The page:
Germany CPI 2.0% NOV Prelim Y/Y (inline) vs 2.1% OCT

Germany Import Price Index 1.5% OCT Y/Y vs 1.8% September


France Consumer Confidence 84 NOV vs 84 OCT

France Producer Prices 2.9% OCT Y/Y vs 2.9% SEPT

France Consumer Spending -0.5% OCT Y/Y vs -0.3% September


UK Q3 GDP Preliminary -0.1% Y/Y vs -0.5% in Q2   [1.0% Q/Q vs -0.4% in Q2]

UK Nationwide House Prices -1.2% NOV Y/Y vs -0.9% OCT

UK M4 Money Supply -3.2% OCT Y/Y vs -3.7% September

UK GfK Consumer Confidence -22 NOV (exp. -30) vs -30 OCT


Italy Consumer Confidence 84.8 NOV (exp. 86.3) vs 86.2 OCT [new record low]

Italy Unemployment Rate 11.1% OCT vs 10.8 SEPT

Italy CPI 2.6% NOV Y/Y vs 2.8% OCT

Italy PPI 2.6% OCT Y/Y vs 2.8% SEPT

Italy Hourly Wages 1.5% OCT Y/Y vs 1.4% SEPT

Italy Business Confidence 88.5 NOV vs 87.8 OCT

Italy Economic Sentiment 76.4 NOV vs 77.1 OCT


Spain Retail Sales -8.4% OCT Y/Y (exp. -10.0%) vs -12.7% September

Spain Total Housing Permits -51.3% SEPT Y/Y vs -31.7% AUG

Spain CPI 3.0% NOV Prelim. Y/Y vs 3.5% OCT

Spain Mortgages on Houses -32.2% SEPT Y/Y vs -28.5% AUG


Switzerland Q3 GDP 1.4% Y/Y vs 0.3% in Q2   [0.6% Q/Q vs -0.1% in Q2]

Switzerland KOF Swiss Leading Indicator 1.50 NOV (exp. 1.60) vs 1.64 OCT

Switzerland UBS Consumption Indicator 1.31 OCT vs 1.04 SEPT


Austria Producer Prices 0.7% OCT Y/Y vs 0.7% SEPT

Belgium CPI 2.26% NOV Y/Y vs 2.79%

Ireland Property Prices -8.1% OCT Y/Y vs -9.6% SEPT


Portugal Consumer Confidence -59 NOV vs -55.3 OCT

Portugal Economic Climate -5 NOV vs -4.6 OCT

Portugal Industrial Production -4.3% OCT Y/Y vs -9.5% September

Portugal Retail Sales -6.9% OCT Y/Y vs -5.9% September


Sweden Manufacturing Confidence -18 NOV vs -16 OCT

Sweden Economic Tendency Survey 86 NOV vs 92.7 OCT

Sweden PPI -2.3% OCT vs -1.9% September

Sweden Household Lending 4.5% OCT Y/Y vs 4.5% SEPT

Sweden Q3 GDP 0.7% Y/Y vs 1.3% in Q2   [0.5% Q/Q vs 0.7% in Q2]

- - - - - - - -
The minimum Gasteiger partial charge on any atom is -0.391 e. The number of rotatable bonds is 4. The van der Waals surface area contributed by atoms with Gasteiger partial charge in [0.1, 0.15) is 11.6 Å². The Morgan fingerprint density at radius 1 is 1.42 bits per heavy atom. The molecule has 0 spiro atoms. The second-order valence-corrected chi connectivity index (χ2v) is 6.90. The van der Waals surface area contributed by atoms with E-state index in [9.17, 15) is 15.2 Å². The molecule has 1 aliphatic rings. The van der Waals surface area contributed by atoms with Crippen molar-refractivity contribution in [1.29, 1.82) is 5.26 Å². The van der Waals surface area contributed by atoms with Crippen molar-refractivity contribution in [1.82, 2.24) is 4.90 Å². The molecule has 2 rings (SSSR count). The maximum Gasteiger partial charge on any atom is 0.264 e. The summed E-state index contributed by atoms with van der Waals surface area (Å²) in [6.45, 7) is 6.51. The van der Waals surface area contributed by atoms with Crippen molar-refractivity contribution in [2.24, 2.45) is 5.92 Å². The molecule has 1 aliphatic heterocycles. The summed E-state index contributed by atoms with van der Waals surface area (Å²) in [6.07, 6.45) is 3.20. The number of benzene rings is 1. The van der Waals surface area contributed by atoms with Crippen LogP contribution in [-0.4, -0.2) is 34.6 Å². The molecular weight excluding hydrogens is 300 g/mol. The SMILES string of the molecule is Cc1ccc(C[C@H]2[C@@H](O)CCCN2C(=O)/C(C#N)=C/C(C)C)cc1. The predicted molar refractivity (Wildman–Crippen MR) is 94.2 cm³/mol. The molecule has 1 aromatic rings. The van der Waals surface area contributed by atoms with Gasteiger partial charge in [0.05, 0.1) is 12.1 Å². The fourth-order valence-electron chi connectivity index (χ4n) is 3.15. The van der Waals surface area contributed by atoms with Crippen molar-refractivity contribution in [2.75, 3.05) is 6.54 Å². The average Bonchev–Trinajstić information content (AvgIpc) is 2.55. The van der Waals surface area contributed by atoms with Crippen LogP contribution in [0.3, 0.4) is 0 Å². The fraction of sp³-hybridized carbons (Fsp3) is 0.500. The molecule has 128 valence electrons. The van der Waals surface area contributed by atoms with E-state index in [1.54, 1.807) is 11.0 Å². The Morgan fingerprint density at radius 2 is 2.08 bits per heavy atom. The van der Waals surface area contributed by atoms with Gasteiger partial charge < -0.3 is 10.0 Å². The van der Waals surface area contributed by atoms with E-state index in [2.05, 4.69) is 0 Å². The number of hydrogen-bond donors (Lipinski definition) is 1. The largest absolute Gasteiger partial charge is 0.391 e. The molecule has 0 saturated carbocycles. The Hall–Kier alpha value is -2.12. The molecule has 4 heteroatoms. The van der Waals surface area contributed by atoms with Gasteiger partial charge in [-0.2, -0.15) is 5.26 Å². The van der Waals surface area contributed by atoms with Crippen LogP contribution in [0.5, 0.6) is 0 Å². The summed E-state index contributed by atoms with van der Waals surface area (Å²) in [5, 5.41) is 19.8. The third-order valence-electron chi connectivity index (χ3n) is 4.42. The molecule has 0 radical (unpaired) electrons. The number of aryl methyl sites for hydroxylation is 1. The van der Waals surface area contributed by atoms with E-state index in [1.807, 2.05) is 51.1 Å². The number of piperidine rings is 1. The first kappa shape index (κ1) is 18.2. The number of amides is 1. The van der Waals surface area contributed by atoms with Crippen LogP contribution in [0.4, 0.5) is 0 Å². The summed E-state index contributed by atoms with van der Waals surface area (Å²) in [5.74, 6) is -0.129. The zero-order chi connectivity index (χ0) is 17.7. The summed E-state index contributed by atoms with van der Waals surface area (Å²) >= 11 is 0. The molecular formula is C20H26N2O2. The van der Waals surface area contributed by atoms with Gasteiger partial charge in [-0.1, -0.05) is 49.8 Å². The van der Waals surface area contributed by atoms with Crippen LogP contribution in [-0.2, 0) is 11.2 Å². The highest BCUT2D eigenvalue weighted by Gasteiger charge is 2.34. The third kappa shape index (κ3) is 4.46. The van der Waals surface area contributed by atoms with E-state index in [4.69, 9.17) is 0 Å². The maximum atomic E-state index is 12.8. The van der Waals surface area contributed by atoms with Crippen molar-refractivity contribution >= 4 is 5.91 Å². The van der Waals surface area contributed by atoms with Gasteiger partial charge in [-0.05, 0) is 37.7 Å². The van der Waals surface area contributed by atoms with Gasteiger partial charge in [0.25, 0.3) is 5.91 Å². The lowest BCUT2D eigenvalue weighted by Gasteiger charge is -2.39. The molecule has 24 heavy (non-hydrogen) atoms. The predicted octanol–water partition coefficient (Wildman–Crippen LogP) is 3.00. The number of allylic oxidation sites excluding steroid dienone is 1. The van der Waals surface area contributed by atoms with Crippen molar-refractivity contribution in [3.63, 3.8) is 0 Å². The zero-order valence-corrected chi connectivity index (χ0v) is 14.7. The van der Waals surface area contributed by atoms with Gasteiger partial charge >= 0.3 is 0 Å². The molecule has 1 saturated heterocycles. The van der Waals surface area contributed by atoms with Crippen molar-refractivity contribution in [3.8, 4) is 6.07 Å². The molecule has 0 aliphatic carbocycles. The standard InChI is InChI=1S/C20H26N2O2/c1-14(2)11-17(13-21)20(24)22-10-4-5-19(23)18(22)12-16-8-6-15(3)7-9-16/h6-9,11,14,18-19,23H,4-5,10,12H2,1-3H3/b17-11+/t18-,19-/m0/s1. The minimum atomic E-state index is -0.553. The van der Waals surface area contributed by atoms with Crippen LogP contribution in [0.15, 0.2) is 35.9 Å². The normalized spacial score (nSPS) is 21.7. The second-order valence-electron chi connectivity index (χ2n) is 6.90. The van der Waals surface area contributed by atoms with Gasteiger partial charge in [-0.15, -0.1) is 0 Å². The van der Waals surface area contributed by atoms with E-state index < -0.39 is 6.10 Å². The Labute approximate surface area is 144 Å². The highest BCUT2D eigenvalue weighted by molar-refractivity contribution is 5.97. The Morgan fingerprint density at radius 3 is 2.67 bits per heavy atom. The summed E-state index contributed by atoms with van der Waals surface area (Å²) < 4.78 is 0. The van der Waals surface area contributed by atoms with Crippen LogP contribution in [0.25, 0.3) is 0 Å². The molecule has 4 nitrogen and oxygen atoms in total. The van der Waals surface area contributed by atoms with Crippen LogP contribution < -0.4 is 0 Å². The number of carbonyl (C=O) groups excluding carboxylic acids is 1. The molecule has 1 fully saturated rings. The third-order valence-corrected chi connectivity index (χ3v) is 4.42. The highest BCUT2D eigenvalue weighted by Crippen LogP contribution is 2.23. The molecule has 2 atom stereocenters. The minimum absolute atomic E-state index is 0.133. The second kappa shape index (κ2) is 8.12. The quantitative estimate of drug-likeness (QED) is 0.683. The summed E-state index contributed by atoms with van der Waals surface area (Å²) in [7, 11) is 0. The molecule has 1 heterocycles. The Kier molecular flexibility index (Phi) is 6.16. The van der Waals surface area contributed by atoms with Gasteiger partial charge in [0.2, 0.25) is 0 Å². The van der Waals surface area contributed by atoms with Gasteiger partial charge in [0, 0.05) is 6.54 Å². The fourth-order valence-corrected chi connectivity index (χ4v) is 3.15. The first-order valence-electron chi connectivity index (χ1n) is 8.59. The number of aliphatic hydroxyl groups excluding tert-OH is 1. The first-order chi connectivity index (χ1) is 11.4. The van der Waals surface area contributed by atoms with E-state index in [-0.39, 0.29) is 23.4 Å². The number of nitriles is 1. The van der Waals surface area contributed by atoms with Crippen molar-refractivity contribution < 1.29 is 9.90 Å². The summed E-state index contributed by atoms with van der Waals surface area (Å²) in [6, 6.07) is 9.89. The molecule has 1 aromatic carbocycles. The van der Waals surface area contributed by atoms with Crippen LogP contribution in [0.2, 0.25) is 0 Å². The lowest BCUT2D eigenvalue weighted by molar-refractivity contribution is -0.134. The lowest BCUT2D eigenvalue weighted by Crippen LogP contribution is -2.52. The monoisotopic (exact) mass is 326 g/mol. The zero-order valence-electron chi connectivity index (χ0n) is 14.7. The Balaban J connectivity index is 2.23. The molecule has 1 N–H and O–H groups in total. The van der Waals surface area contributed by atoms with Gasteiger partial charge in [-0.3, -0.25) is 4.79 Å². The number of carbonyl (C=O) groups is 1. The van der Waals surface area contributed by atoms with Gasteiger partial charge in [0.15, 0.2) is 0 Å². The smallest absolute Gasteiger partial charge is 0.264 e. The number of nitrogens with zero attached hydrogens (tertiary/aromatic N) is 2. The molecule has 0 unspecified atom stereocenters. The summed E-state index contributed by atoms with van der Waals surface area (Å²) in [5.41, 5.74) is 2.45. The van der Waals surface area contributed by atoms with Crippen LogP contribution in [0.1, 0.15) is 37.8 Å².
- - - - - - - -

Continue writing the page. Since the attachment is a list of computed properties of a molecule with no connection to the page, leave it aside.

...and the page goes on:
Sweden Retail Sales 1.2% OCT Y/Y vs 4.5% September

Sweden Consumer Confidence -7.4 NOV vs -2.9 OCT


Finland Business Confidence -14 NOV vs -12 OCT

Finland Consumer Confidence 1.0 NOV vs -1.6 OCT

Denmark Q3 GDP Prelim -0.5% Y/Y vs -0.6% in Q2   [0.1% Q/Q vs -0.7% in Q2]

Norway Consumer Confidence 25.4 in Q4 vs 23.4 in Q3

Netherlands Producer Confidence -7.0 NOV vs -7.7 OCT


Greece Retail Sales -10.7% SEPT Y/Y vs -7.2% AUG


Hungary Unemployment Rate 10.5% OCT vs 10.4% SEPT

Slovakia Consumer Confidence -33.1 NOV vs -38.0 OCT

Slovakia PPI 4.2% OCT Y/Y vs 4.4% SEPT

Czech Republic Business Confidence 0.3 NOV vs 2.6 OCT

Czech Republic Consumer and Business Confidence -5 NOV vs -3.3 OCT

Czech Republic Consumer Confidence -26.3 NOV vs -27 OCT


Poland Retail Sales 3.3% OCT Y/Y vs 3.1% SEPT

Poland Unemployment Rate 12.5% OCT vs 12.4% SEPT



Interest Rate Decisions:


(11/27) Hungary Base Rate Announcement CUT 25bps to 6.00%



Matthew Hedrick

Senior Analyst

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The Economic Data calendar for the week of the 3rd of December through the 7th is full of critical releases and events. Attached below is a snapshot of some (though far from all) of the headline numbers that we will be focused on.



MD: A "Short" Thing?

In recent weeks, we’ve noticed an increase of short interest in Mednax (MD). Short interest currently sits at 6.3 million compared to the prior two peaks of 3.5 million. Short sellers have had considerable luck with Mednax in the past and it appears they're of the belief that their winning streak will continue. Hedgeye Healthcare Sector Head Tom Tobin suggests Mednax is nearing a point where you could go long. Says Tobin: